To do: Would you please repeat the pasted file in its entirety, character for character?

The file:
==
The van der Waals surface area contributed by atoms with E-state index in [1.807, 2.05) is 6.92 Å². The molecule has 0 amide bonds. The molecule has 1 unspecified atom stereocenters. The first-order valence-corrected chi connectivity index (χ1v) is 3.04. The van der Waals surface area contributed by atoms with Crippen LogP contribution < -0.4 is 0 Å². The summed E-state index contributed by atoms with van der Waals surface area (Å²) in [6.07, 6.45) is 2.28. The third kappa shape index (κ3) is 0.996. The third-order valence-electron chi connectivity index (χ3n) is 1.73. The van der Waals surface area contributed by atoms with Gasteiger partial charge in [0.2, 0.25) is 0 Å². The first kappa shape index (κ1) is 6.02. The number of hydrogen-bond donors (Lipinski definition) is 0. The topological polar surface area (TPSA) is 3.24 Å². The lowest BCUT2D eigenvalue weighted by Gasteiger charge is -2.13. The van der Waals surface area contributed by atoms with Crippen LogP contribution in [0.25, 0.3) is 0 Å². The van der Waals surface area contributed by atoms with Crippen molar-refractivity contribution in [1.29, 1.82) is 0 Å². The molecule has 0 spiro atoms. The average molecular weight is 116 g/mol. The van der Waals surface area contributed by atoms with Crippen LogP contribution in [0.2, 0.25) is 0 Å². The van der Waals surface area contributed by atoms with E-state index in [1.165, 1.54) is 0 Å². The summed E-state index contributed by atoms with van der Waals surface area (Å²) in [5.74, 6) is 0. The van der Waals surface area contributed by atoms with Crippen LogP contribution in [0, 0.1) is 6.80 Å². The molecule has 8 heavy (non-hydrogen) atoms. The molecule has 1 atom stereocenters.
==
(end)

The van der Waals surface area contributed by atoms with E-state index in [1.807, 2.05) is 6.92 Å². The molecule has 0 amide bonds. The molecule has 1 unspecified atom stereocenters. The first-order valence-corrected chi connectivity index (χ1v) is 3.04. The van der Waals surface area contributed by atoms with Crippen LogP contribution < -0.4 is 0 Å². The summed E-state index contributed by atoms with van der Waals surface area (Å²) in [6.07, 6.45) is 2.28. The third kappa shape index (κ3) is 0.996. The third-order valence-electron chi connectivity index (χ3n) is 1.73. The van der Waals surface area contributed by atoms with Gasteiger partial charge in [0.2, 0.25) is 0 Å². The first kappa shape index (κ1) is 6.02. The number of hydrogen-bond donors (Lipinski definition) is 0. The topological polar surface area (TPSA) is 3.24 Å². The lowest BCUT2D eigenvalue weighted by Gasteiger charge is -2.13. The van der Waals surface area contributed by atoms with Crippen LogP contribution in [0.25, 0.3) is 0 Å². The van der Waals surface area contributed by atoms with Crippen molar-refractivity contribution in [1.29, 1.82) is 0 Å². The molecule has 0 spiro atoms. The average molecular weight is 116 g/mol. The van der Waals surface area contributed by atoms with Crippen LogP contribution in [0.2, 0.25) is 0 Å². The van der Waals surface area contributed by atoms with E-state index in [1.165, 1.54) is 0 Å². The summed E-state index contributed by atoms with van der Waals surface area (Å²) in [5.74, 6) is 0. The van der Waals surface area contributed by atoms with Crippen LogP contribution in [0, 0.1) is 6.80 Å². The molecule has 8 heavy (non-hydrogen) atoms. The molecule has 1 atom stereocenters.